Learning Never Ends
Over the past week, schools across the United States reopened for in-person learning, anticipating the first uninterrupted academic year since 2018-19. But while just a few weeks ago the horizon seemed clear, with no hurdles or pitfalls in sight, the Delta variant has thrown a curveball, and some states have decided to continue offering virtual learning, at least until under-12s are vaccinated.
This unexpected setback has once again brought into focus the impact that the COVID-19 pandemic has had on the ordinary day-to-day lives of ordinary families. In the spring and early summer, we all imagined the worst was behind us, as we slowly and carefully lifted restrictions, only to see our lives upended once again, and uncertainty set back in.
As long ago as June 2020, the Organisation for Economic Co-operation and Development (OECD) issued a preliminary report on the long-term impact of school closures across the world as a result of COVID. At that time, according to the report, COVID-19 had “forced school closures in 188 countries, disrupting the learning process of more than 1.7 billion children, youth, and their families.” This staggering statistic is unparalleled in the full span of human history.
At that early stage of the pandemic, OECD envisaged the imminent reopening of schools — a prediction that proved to be both premature and imprudent. But what struck me most about the report at the time, and has been weighing on my mind ever since, was the attempt to define the long-term effect of an interrupted education on the emerging generation.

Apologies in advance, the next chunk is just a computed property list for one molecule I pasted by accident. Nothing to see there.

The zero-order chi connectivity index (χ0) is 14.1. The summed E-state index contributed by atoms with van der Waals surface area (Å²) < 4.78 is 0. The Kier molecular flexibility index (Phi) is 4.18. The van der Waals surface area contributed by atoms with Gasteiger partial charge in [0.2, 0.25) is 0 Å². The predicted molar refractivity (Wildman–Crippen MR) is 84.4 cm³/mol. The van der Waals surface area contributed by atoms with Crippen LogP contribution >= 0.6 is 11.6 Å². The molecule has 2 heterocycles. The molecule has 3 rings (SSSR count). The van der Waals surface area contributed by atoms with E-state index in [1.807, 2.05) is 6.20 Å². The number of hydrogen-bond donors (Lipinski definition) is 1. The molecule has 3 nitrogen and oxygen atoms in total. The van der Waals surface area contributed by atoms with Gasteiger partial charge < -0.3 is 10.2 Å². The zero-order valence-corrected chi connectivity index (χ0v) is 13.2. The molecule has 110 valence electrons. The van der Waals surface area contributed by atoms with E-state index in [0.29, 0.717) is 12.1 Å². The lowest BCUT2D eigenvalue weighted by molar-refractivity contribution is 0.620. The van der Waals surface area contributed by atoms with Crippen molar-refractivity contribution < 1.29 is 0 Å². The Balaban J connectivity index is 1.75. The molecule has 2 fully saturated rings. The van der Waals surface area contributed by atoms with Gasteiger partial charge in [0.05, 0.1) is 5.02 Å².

This week, a new report by the Northern Ireland Commissioner for Children and Young People (NICCY) recorded that over half of the 16-year-olds who participated in the research felt that their mental and emotional health had deteriorated as a result of the pandemic. The BBC quoted the report as saying that “the long-term impact of the pandemic on children and young people’s mental health has the potential to be significant, particularly if appropriate support and intervention is not provided.”
The OECD report referred to the effects of school closures on children as “hysteresis,” a term usually used to describe the impact of long-term unemployment on a workforce. In June 2020, hysteresis for school-age kids was expected to be limited: “The effects of 2 months of disrupted learning may fade out by the time students complete their school education.” Now, after well over a year of sustained disruption, it is clear that the trauma will reverberate for years, probably decades.
In a comprehensive article in the latest issue of the British Medical Journal — one of the world’s oldest and most respected medical publications — the range of experts authoring the article readily acknowledged that not enough useful data has been gathered to help map the future for children affected by the pandemic. They added that while “many children and adolescents remain resilient over time and may recover rapidly after disasters such as a pandemic … their experiences and the burden of sustained, multiple stressors — including prior trauma, illness, attachment disruption, grief, isolation, closed borders, and home confinement — may result in a range of challenges to their mental health and wellbeing, both short and long term.”